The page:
The end of winter is slowly coming and with that starts one of the most important periods of the off season: spring practice. The opportunity to practice for a short periods of time and end with scrimmage for the public brings excitement to the long off season.
Not only does it help the fans in football withdraw, spring practice is a time when coaching staffs can experiment with new players, alignments, and philosophies in order to figure out what works best for the upcoming squad. It is even more important for a coach that was hired in the off season with a goal to bring glory to the school.
With that in mind, let's take a look at five stories to watch during the 2016 East Carolina Pirates spring practice.
Kurt Benkert's Knee
The highly touted quarterback finally had his chance in 2015 when Shane Carden graduated. He won the job fairly easily after sitting as a backup in 2014. Everything was set for the surprisingly quarterback to become the next in a line of star quarterbacks at ECU.
Then, tragedy struck. Less than two weeks before the beginning of the 2015 season, Benkert injured his knee. The injury required surgery, wiping out the chance of playing last fall. Instead, he had to sit out and watch as Blake Kemp and James Summers shared time behind center.
Benkert should not go too hard on his surgically repaired knee in spring practice, if he isn't just held out completely. There is a very reasonable chance that he will be either held out or see very light duty during the spring. Even so, we should be about to tell a bit about his mobility and how much he has recovered from the injury.
Changes To The Offense
Let's compare the 2015 Duke offense under Montgomery to the 2015 ECU offense.
East Carolina had a run/pass ratio of 46:54. They ran for 133.3 yards per game and 4.0 yards per carry. The Pirates passed 39 times per game for an average of 281.2 yards per game. ECU ended the season scoring 27.4 points per game.
Duke had a run/pass ratio of 48:52. The Blue Devils were much more successful running the ball with over 2,500 yards on the year. They averaged 192.9 yards per game and 4.8 yards per carry on the year. Duke also passed the ball 39 times per game, averaging 246.5 yards in the air. Duke ended the season scoring 31.5 points per game.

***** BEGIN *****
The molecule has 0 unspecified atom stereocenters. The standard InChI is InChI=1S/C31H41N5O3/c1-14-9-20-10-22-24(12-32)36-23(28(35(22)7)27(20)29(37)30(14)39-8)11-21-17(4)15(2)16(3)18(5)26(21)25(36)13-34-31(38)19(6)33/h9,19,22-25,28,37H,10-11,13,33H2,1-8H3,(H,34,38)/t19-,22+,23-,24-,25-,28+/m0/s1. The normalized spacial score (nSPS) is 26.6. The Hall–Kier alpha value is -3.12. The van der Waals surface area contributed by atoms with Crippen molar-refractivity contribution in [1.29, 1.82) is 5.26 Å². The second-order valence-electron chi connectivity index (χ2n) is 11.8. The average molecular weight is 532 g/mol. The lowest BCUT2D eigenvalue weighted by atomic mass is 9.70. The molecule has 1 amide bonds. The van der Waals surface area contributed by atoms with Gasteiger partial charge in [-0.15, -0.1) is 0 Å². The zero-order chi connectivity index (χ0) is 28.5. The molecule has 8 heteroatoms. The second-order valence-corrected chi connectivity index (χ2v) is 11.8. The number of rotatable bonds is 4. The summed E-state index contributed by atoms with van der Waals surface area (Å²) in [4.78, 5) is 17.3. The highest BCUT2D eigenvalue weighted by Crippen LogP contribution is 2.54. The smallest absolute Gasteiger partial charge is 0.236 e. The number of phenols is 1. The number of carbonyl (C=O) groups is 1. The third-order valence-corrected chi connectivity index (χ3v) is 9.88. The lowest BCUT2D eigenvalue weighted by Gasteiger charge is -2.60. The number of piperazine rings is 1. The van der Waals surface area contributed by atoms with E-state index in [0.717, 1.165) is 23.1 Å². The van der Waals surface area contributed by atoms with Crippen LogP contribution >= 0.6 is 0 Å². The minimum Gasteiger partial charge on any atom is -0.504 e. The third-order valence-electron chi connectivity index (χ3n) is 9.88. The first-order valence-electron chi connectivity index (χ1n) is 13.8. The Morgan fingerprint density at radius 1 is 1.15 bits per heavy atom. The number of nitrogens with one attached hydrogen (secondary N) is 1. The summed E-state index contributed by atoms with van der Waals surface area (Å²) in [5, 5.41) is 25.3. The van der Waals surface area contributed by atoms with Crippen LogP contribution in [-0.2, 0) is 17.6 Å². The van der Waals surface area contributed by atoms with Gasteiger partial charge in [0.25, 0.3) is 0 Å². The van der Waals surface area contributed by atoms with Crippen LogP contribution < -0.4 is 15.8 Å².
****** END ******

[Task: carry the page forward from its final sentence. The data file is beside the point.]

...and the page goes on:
The Pirates look to have a full stable of running backs moving forward and should emphasize the running game a bit more this fall.
A New Sheriff In Town
Scottie Montgomery has paid his dues working up the coaching ladder, but was a bit of a surprise hire for this particular job. He is replacing the beloved Ruffin McNeill as the head coach of the Pirates.
Montgomery assembled an impressive group of assistants and was able to hold onto Rick Smith in the secondary. It may take some time for this coaching staff to gel and the ECU faithful to actually know what to expect out of Montgomery at head coach. It will be nice to finally see him out front leading the Pirates in a padded practice for the first time.
The list is extensive of players that the Pirates have to replace from the 2015 senior class. Ike Harris, Quincy McKinney, and C.J. Struyk all made six or more starts on the offensive line. Tight end Bryce Williams and running back Chris Hairston will also be missed on the offensive side of the ball.
Linebackers Zeek Bigger and Montese Overton are among a group of six graduated defensive players that made six or more starts last fall. Terrell Stanley and Johnathon White are gone from the defensive line, while Josh Hawkins and Rocco Scarfone are gone from the secondary.
All hope is not lost as 17 players (not including special teams) return that made at least one start in 2015. Special teams look great with Davis Plowman and Worth Gregory both back this fall.
A New Defensive Leader
Kenwick Thompson from Vanderbilt is the new defensive coordinator for the Pirates. Last season, the Commodores were among the nation's best in rush defense (#33), red zone defense (#6), pass defense (#41), total defense (#28), scoring defense (#22).
Thompson had the help of head coach and defensive guru Derek Mason in leading one of the nation's best defenses. He inherits a defense that has experience at both safety positions and on the defensive line.
Expect to see a defense focused on stopping the run first and using safe blitzes to get off the field on third downs under Thompson. The ability to limit chunk yardage plays is also important to Thompson as Vanderbilt gave up 40 total plays of 20+ yards last fall, good for only 3.3 per game. .